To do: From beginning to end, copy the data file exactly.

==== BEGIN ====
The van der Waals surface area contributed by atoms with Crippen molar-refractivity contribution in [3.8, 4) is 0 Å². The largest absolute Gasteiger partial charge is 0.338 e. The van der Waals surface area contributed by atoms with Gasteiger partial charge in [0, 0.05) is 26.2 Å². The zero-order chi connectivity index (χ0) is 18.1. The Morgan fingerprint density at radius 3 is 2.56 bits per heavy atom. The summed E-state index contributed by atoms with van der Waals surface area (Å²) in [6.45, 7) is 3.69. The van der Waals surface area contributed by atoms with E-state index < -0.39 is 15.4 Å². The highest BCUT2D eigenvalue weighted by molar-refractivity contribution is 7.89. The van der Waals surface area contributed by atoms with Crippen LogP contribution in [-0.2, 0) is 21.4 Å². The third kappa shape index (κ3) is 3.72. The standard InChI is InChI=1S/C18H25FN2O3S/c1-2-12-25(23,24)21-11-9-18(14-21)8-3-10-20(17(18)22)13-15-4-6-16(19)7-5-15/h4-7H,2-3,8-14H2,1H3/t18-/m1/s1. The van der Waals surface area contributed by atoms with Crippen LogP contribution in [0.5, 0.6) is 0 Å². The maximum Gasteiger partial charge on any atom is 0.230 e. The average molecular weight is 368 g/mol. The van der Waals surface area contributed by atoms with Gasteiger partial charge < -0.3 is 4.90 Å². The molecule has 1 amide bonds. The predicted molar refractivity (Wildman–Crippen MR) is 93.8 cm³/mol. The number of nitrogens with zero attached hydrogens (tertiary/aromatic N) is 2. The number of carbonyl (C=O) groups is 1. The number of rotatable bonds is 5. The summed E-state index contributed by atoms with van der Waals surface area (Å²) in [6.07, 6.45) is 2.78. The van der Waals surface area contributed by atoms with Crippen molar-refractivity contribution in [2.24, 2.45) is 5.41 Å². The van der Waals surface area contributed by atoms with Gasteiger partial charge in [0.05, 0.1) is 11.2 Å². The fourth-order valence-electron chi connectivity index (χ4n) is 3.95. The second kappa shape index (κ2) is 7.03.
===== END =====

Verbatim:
The van der Waals surface area contributed by atoms with Crippen molar-refractivity contribution in [3.8, 4) is 0 Å². The largest absolute Gasteiger partial charge is 0.338 e. The van der Waals surface area contributed by atoms with Gasteiger partial charge in [0, 0.05) is 26.2 Å². The zero-order chi connectivity index (χ0) is 18.1. The Morgan fingerprint density at radius 3 is 2.56 bits per heavy atom. The summed E-state index contributed by atoms with van der Waals surface area (Å²) in [6.45, 7) is 3.69. The van der Waals surface area contributed by atoms with E-state index < -0.39 is 15.4 Å². The highest BCUT2D eigenvalue weighted by molar-refractivity contribution is 7.89. The van der Waals surface area contributed by atoms with Crippen LogP contribution in [-0.2, 0) is 21.4 Å². The third kappa shape index (κ3) is 3.72. The standard InChI is InChI=1S/C18H25FN2O3S/c1-2-12-25(23,24)21-11-9-18(14-21)8-3-10-20(17(18)22)13-15-4-6-16(19)7-5-15/h4-7H,2-3,8-14H2,1H3/t18-/m1/s1. The van der Waals surface area contributed by atoms with Crippen LogP contribution in [0.5, 0.6) is 0 Å². The maximum Gasteiger partial charge on any atom is 0.230 e. The average molecular weight is 368 g/mol. The van der Waals surface area contributed by atoms with Gasteiger partial charge < -0.3 is 4.90 Å². The molecule has 1 amide bonds. The predicted molar refractivity (Wildman–Crippen MR) is 93.8 cm³/mol. The number of nitrogens with zero attached hydrogens (tertiary/aromatic N) is 2. The number of carbonyl (C=O) groups is 1. The number of rotatable bonds is 5. The summed E-state index contributed by atoms with van der Waals surface area (Å²) in [6.07, 6.45) is 2.78. The van der Waals surface area contributed by atoms with Crippen molar-refractivity contribution in [2.24, 2.45) is 5.41 Å². The van der Waals surface area contributed by atoms with Gasteiger partial charge in [0.05, 0.1) is 11.2 Å². The fourth-order valence-electron chi connectivity index (χ4n) is 3.95. The second kappa shape index (κ2) is 7.03.